A new taxation will apply to fund apprenticeships in England. All businesses will benefit from an annual allowance of £15,000 leaving only those businesses with an annual pay bill exceeding £3 million required to invest into apprenticeships by way of a tax of 0.5 per cent on the annual pay bill.
Whilst most small businesses with a pay bill of less than £3 million will not be directly affected by the tax, all businesses have already been and will continue to be affected by both the new national living wage and the national minimum wage and the annual increases to those minimum pay rates. Add to that the affect on businesses of the staged pension reforms, the last of which will take effect from 1st April 2017, and this represents significant extra outlay for employers.
Where employers are in a connected group (largely, but not exclusively, defined by control), the £15,000 allowance will be shared between those connected employers in whatever proportion decided by the main controller(s). The potential is that smaller employers, with pay bills of less than £3 million, where controlled by a person or company that either employs or controls other businesses which employ and the collective pay bill is more than £3 million, may not obtain the full (or any) benefit of the £15,000 allowance.
The only way of benefitting from the levy on the larger pay bills is by training apprentices. However, where the government historically has fully funded all apprentices aged 16-18, part funding apprentices aged 19-24 by 50% and older apprentices by 40%, moving forwards employers will be expected to pay 10% of all apprenticeship training, with 90% coming from funds generated by the levy. Smaller businesses with less than 50 employees will receive full funding for apprentices aged 16-18 and there are proposals for all employers to receive a one-off incentive of £1,000 for each 16-18 year old apprentice taken on.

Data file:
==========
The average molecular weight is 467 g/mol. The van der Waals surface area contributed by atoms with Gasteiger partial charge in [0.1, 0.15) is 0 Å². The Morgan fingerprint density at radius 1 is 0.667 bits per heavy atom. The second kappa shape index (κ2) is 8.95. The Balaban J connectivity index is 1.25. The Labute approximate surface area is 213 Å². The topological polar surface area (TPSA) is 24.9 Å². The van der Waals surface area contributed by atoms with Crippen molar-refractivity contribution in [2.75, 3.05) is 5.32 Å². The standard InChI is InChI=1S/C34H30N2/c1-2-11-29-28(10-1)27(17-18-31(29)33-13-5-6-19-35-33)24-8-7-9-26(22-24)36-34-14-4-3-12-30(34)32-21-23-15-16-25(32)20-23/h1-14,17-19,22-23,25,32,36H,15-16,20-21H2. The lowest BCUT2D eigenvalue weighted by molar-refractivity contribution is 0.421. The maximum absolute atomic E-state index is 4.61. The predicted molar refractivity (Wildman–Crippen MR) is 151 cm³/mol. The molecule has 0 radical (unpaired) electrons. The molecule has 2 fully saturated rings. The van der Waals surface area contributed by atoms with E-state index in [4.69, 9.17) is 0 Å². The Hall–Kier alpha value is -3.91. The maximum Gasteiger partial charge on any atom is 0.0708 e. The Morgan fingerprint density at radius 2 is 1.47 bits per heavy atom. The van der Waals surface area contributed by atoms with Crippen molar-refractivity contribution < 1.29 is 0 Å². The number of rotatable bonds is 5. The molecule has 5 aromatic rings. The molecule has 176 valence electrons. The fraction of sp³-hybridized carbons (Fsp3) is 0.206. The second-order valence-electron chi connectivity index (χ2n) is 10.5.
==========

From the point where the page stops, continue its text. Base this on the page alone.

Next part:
The government has sought a way to promote the use of apprenticeships as an alternative career path to university graduates. What it is certainly doing is finding an alternative method of funding and investing in that training, reducing a reported cost to the government of £1.5 billion effectively to zero as a result of the taxation on businesses.
Take a look at the government guidance for more information on the proposed changes to apprenticeship funding from 1 May 2017.